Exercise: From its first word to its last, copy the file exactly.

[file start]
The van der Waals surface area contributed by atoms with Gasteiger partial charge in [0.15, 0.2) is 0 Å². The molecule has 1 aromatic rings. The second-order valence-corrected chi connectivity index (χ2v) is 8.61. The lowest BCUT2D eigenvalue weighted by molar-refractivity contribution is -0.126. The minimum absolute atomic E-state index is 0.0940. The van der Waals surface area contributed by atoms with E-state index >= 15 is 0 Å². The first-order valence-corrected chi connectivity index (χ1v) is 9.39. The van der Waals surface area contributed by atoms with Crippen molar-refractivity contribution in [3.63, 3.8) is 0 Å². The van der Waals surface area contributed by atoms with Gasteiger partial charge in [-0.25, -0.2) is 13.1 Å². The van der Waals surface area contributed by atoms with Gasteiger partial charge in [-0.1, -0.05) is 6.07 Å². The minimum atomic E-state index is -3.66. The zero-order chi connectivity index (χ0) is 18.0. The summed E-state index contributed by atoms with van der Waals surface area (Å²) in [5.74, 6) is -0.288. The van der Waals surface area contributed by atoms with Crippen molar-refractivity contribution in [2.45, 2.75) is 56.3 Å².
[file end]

The van der Waals surface area contributed by atoms with Gasteiger partial charge in [0.15, 0.2) is 0 Å². The molecule has 1 aromatic rings. The second-order valence-corrected chi connectivity index (χ2v) is 8.61. The lowest BCUT2D eigenvalue weighted by molar-refractivity contribution is -0.126. The minimum absolute atomic E-state index is 0.0940. The van der Waals surface area contributed by atoms with E-state index >= 15 is 0 Å². The first-order valence-corrected chi connectivity index (χ1v) is 9.39. The van der Waals surface area contributed by atoms with Crippen molar-refractivity contribution in [3.63, 3.8) is 0 Å². The van der Waals surface area contributed by atoms with Gasteiger partial charge in [-0.25, -0.2) is 13.1 Å². The van der Waals surface area contributed by atoms with Gasteiger partial charge in [-0.1, -0.05) is 6.07 Å². The minimum atomic E-state index is -3.66. The zero-order chi connectivity index (χ0) is 18.0. The summed E-state index contributed by atoms with van der Waals surface area (Å²) in [5.74, 6) is -0.288. The van der Waals surface area contributed by atoms with Crippen molar-refractivity contribution in [2.45, 2.75) is 56.3 Å².